What are Some Different Types of Food Allergies?

Article Details
  • Written By: Felicia Dye
  • Edited By: J.T. Gale
  • Last Modified Date: 21 August 2019
  • Copyright Protected:
    Conjecture Corporation
  • Print this Article
Free Widgets for your Site/Blog
In a recent survey, 12% of men said they believed they could win a point against tennis legend Serena Williams.  more...

September 18 ,  1977 :  The first photograph was taken of the Moon and the Earth together.  more...

Some people are fortunate enough to be able to eat whatever they want. Others must deny themselves certain foods because they have food allergies. A food allergy is an adverse effect that is caused when the body believes that a food is a harmful substance. There are many types of food allergies including reactions to nuts, shellfish, and dairy products.

Not all food allergies exist throughout a person’s lifetime. Some people have food allergies when they are children but outgrow them while they are still young. Other people may not develop their food allergies until they are adults.

Food products often have warnings that indicate that they may contain nuts. Some even indicate that they were prepared or packaged in a place where the food may have come into contact with nuts. This is because nut allergies are fairly common. Some people are allergic to peanuts, while others are allergic to nuts that grow on trees such as cashews and walnuts. Some people may be allergic to both.

Millions of people suffer from seafood allergies. This tends to be most common for adults, but can also be found in children. Sufferers with these types of food allergies may be only allergic to fish, or they may be allergic to various types of seafood including shrimp, oysters, and crabs. An allergic reaction can be triggered by consumption, cooking vapors, or handling.


Many people have dairy allergies. These are often displayed as adverse reactions to proteins that are found in milk that is produced by cows. When a person with this type of allergy drinks cow’s milk or eats other dairy products that are made from cow’s milk, she may experience a number of negative reactions such as hives, vomiting, or diarrhea. Many people with dairy allergies use substitute items such as goat’s milk or soy milk.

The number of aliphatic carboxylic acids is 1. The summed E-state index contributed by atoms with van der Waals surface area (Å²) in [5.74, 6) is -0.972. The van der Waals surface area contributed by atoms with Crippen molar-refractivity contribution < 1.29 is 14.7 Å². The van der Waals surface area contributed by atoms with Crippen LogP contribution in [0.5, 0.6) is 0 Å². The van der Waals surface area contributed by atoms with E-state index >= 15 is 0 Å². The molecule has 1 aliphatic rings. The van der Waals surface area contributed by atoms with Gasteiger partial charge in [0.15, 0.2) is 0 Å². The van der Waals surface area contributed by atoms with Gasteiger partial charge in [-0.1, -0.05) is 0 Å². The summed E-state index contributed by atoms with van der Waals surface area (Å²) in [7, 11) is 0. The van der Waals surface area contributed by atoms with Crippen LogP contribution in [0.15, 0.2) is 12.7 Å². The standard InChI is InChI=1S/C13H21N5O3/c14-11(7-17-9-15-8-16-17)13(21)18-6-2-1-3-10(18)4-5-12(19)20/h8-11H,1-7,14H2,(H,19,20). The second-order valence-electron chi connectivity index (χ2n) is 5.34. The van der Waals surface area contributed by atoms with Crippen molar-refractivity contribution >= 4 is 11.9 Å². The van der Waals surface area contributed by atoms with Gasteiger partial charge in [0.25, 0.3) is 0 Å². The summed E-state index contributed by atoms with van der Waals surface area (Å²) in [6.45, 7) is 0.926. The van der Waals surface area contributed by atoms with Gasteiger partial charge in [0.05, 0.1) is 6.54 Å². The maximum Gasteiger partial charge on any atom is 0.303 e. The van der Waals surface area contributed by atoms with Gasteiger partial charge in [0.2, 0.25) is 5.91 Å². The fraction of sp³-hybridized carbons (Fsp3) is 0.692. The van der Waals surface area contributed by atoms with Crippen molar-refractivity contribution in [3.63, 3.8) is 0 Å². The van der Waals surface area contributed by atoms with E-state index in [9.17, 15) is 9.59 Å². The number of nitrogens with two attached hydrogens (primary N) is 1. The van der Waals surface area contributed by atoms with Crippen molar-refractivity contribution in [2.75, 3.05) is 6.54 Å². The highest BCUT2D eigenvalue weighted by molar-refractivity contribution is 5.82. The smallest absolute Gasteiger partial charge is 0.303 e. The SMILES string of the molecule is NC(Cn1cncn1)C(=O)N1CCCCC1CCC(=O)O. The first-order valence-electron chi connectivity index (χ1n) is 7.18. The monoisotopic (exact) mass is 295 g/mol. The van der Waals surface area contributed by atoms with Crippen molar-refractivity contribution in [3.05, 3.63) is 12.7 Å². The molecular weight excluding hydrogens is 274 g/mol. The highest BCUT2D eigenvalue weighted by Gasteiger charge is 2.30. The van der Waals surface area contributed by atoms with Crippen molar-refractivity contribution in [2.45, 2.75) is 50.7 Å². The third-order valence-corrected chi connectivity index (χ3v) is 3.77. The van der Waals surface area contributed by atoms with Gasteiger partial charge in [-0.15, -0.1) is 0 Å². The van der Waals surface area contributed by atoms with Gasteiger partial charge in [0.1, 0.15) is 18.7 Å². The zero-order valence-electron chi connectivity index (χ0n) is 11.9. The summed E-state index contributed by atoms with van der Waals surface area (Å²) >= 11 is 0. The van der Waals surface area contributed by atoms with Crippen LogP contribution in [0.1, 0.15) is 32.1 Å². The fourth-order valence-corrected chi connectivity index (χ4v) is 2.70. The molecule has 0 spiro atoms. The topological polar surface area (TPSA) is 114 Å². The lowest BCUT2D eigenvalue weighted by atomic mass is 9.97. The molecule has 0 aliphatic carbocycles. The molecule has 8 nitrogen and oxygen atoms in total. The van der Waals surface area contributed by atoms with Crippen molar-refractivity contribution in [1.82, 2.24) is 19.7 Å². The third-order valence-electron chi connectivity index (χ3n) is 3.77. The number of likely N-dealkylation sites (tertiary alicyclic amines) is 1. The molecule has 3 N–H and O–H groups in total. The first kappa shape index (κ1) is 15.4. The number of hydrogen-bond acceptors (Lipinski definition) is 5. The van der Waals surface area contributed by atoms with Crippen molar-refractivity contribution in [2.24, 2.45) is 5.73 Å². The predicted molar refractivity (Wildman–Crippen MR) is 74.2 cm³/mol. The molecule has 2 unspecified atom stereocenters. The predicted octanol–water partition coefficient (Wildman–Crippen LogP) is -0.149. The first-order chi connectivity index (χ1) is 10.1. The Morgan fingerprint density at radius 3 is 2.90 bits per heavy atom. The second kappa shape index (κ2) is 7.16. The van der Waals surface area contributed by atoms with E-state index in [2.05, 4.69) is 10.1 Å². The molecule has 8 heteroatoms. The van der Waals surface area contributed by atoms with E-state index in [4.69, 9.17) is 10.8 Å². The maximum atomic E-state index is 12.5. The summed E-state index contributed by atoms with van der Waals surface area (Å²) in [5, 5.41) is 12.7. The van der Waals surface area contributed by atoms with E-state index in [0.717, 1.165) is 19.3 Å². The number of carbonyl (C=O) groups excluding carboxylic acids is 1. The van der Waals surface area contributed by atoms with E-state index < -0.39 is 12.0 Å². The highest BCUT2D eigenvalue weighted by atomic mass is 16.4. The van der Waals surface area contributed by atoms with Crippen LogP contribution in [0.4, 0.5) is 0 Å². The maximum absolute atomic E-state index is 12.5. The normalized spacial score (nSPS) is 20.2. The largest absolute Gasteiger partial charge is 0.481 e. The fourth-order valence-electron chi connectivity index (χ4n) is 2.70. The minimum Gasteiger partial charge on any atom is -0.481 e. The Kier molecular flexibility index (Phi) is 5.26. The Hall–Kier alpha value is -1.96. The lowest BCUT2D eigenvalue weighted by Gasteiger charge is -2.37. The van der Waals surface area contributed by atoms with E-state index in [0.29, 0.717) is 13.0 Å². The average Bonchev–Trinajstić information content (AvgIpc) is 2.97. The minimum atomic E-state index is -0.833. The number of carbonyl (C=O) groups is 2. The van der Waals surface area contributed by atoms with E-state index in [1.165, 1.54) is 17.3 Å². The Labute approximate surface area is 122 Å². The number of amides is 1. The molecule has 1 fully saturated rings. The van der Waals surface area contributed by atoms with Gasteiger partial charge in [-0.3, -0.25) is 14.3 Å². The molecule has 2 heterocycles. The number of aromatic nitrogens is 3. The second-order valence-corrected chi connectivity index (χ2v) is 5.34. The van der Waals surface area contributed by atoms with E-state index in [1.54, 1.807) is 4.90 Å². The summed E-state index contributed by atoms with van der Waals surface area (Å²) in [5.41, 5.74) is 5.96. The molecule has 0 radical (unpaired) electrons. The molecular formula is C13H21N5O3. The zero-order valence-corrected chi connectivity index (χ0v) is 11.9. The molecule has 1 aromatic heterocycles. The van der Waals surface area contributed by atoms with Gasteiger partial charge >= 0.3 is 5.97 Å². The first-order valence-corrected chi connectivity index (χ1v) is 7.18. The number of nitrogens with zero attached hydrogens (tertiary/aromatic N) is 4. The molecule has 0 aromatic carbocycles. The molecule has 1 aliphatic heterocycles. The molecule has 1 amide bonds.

Although soy can be an alternative for some, it is the cause of problems for others. Some people have soy allergies which means they may not be able to consume products such as soy milk or foods cooked with soy oil. In some cases, however, a person may be allergic to certain soy products but not all of them. For example, miso soup may not produce an allergic reaction because the fermentation process has broken down the proteins that trigger the allergy.

Other food allergies may be triggered by wheat products. Proteins in wheat such as albumin, globulin, and gluten are often the cause of these problems. People who suffer from such allergies can be affected by consuming wheat products or by inhaling wheat flour. When this happens, a person may experience eczema, vomiting, or asthma.


You might also Like


Discuss this Article

Post 4
In Senior Seminar, my friend Melissa made a documentary about food allergies that are found around college campuses. It was very interesting, and it was something I hadn't thought about before. Like Viranty said, I think our problem is that we take things for granted.

One thing that surprised me about her documentary is when other students (who were being interviewed), admitted to having food allergies as well. I actually know several of these students on my college campus, and never knew they had any problems. It really shows how some tend to keep their allergies a secret. Honestly, I don't blame them, as a lot of people don't like to be the center of attention.

Post 3

@Chmander - Sometimes, you just have to be honest with others. Besides, they're your friends. If they decide to exclude you because of your allergy, doesn't that mean that they were never your friends in the first place? Honestly though, unless others have similar allergies, I often find that it's hard for them to sympathize. Obviously, there are always exceptions, but as an example, because I don't have an allergies, I don't understand others when they're frustrated about not being able to eat what they want. I guess my problem is that I take things for granted too often. Overall though, my best advice to you is to talk to your friends. Who knows? You might be surprised.

Post 2

I have an allergy to gluten, and it's very frustrating. Often I feel excluded from my friends on campus, and I don't want to burden them. As an example, on some Friday nights, they'll go out for pizza. Usually when they ask me, I lie and make up excuses that I can't come. If I told them that I couldn't come because I'm gluten free, they might look at me differently, and may not even ask me to come the next time they have a get together. In fact, they're not even aware of my allergy. Does anyone have some tips or solutions? What should I do?

Post 1

I'm surprised that celiac disease wasn't brought up in this article, as that can be very frustrating and difficult to deal with. Granted, I don't have any allergies, but I have a very close friend, Melissa, who can't eat gluten. Often, she doesn't come with us during dinner, because she doesn't want to be excluded from the college cafeteria meals. In my opinion, there should be some gluten free options available in the campus dining halls. I mean, think of it this way - just because you might not have any food allergies doesn't mean that other people aren't allergic. Sometimes, you have to think of people other than yourself.

Post your comments

Post Anonymously


forgot password?